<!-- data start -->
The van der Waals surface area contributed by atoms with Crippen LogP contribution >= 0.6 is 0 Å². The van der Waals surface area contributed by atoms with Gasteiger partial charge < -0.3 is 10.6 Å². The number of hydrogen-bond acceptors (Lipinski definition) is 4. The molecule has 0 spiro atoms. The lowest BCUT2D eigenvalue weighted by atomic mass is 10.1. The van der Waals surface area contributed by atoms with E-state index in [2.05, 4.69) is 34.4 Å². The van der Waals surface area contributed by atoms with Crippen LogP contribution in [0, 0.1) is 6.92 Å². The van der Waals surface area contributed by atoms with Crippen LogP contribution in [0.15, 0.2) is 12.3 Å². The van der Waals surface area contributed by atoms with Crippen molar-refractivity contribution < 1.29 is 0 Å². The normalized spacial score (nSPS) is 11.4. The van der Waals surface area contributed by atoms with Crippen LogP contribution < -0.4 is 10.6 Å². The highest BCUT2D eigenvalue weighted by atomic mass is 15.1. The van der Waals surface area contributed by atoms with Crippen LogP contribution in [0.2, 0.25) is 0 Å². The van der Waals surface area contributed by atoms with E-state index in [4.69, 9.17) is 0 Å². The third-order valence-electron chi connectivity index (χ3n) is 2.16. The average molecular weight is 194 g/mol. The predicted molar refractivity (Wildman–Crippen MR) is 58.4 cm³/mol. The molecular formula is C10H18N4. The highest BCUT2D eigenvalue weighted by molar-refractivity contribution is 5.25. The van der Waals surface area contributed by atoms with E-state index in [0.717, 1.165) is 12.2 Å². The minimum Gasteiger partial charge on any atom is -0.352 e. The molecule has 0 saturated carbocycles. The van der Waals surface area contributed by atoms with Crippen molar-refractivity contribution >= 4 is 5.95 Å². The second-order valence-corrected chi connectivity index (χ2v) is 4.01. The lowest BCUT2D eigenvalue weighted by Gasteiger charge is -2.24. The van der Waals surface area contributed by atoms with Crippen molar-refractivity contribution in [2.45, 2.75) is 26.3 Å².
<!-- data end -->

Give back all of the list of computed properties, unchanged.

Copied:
The van der Waals surface area contributed by atoms with Crippen LogP contribution >= 0.6 is 0 Å². The van der Waals surface area contributed by atoms with Gasteiger partial charge < -0.3 is 10.6 Å². The number of hydrogen-bond acceptors (Lipinski definition) is 4. The molecule has 0 spiro atoms. The lowest BCUT2D eigenvalue weighted by atomic mass is 10.1. The van der Waals surface area contributed by atoms with E-state index in [2.05, 4.69) is 34.4 Å². The van der Waals surface area contributed by atoms with Crippen LogP contribution in [0, 0.1) is 6.92 Å². The van der Waals surface area contributed by atoms with Crippen LogP contribution in [0.15, 0.2) is 12.3 Å². The van der Waals surface area contributed by atoms with Crippen molar-refractivity contribution < 1.29 is 0 Å². The normalized spacial score (nSPS) is 11.4. The van der Waals surface area contributed by atoms with Crippen LogP contribution < -0.4 is 10.6 Å². The highest BCUT2D eigenvalue weighted by atomic mass is 15.1. The van der Waals surface area contributed by atoms with Crippen LogP contribution in [0.2, 0.25) is 0 Å². The van der Waals surface area contributed by atoms with E-state index in [4.69, 9.17) is 0 Å². The third-order valence-electron chi connectivity index (χ3n) is 2.16. The average molecular weight is 194 g/mol. The predicted molar refractivity (Wildman–Crippen MR) is 58.4 cm³/mol. The molecular formula is C10H18N4. The highest BCUT2D eigenvalue weighted by molar-refractivity contribution is 5.25. The van der Waals surface area contributed by atoms with E-state index in [0.717, 1.165) is 12.2 Å². The minimum Gasteiger partial charge on any atom is -0.352 e. The molecule has 0 saturated carbocycles. The van der Waals surface area contributed by atoms with Crippen molar-refractivity contribution >= 4 is 5.95 Å². The second-order valence-corrected chi connectivity index (χ2v) is 4.01. The lowest BCUT2D eigenvalue weighted by Gasteiger charge is -2.24. The van der Waals surface area contributed by atoms with Crippen molar-refractivity contribution in [2.45, 2.75) is 26.3 Å².